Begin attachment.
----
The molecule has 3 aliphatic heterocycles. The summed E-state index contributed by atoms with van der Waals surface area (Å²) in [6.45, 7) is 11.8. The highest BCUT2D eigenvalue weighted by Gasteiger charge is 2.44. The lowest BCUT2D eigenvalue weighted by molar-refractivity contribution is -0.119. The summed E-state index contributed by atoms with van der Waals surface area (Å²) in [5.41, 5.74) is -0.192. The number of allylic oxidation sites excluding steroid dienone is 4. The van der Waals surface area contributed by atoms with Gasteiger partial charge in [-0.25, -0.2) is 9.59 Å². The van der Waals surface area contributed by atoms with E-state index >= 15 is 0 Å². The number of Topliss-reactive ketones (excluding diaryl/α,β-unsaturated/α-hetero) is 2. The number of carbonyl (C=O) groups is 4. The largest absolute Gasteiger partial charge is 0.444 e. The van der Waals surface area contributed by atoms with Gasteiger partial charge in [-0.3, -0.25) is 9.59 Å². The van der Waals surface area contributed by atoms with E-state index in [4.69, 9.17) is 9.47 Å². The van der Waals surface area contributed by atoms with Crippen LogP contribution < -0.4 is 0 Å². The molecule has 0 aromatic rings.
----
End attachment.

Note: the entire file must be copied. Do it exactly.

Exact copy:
The molecule has 3 aliphatic heterocycles. The summed E-state index contributed by atoms with van der Waals surface area (Å²) in [6.45, 7) is 11.8. The highest BCUT2D eigenvalue weighted by Gasteiger charge is 2.44. The lowest BCUT2D eigenvalue weighted by molar-refractivity contribution is -0.119. The summed E-state index contributed by atoms with van der Waals surface area (Å²) in [5.41, 5.74) is -0.192. The number of allylic oxidation sites excluding steroid dienone is 4. The van der Waals surface area contributed by atoms with Gasteiger partial charge in [-0.25, -0.2) is 9.59 Å². The van der Waals surface area contributed by atoms with E-state index >= 15 is 0 Å². The number of Topliss-reactive ketones (excluding diaryl/α,β-unsaturated/α-hetero) is 2. The number of carbonyl (C=O) groups is 4. The largest absolute Gasteiger partial charge is 0.444 e. The van der Waals surface area contributed by atoms with Gasteiger partial charge in [-0.3, -0.25) is 9.59 Å². The van der Waals surface area contributed by atoms with E-state index in [4.69, 9.17) is 9.47 Å². The van der Waals surface area contributed by atoms with Crippen LogP contribution < -0.4 is 0 Å². The molecule has 0 aromatic rings.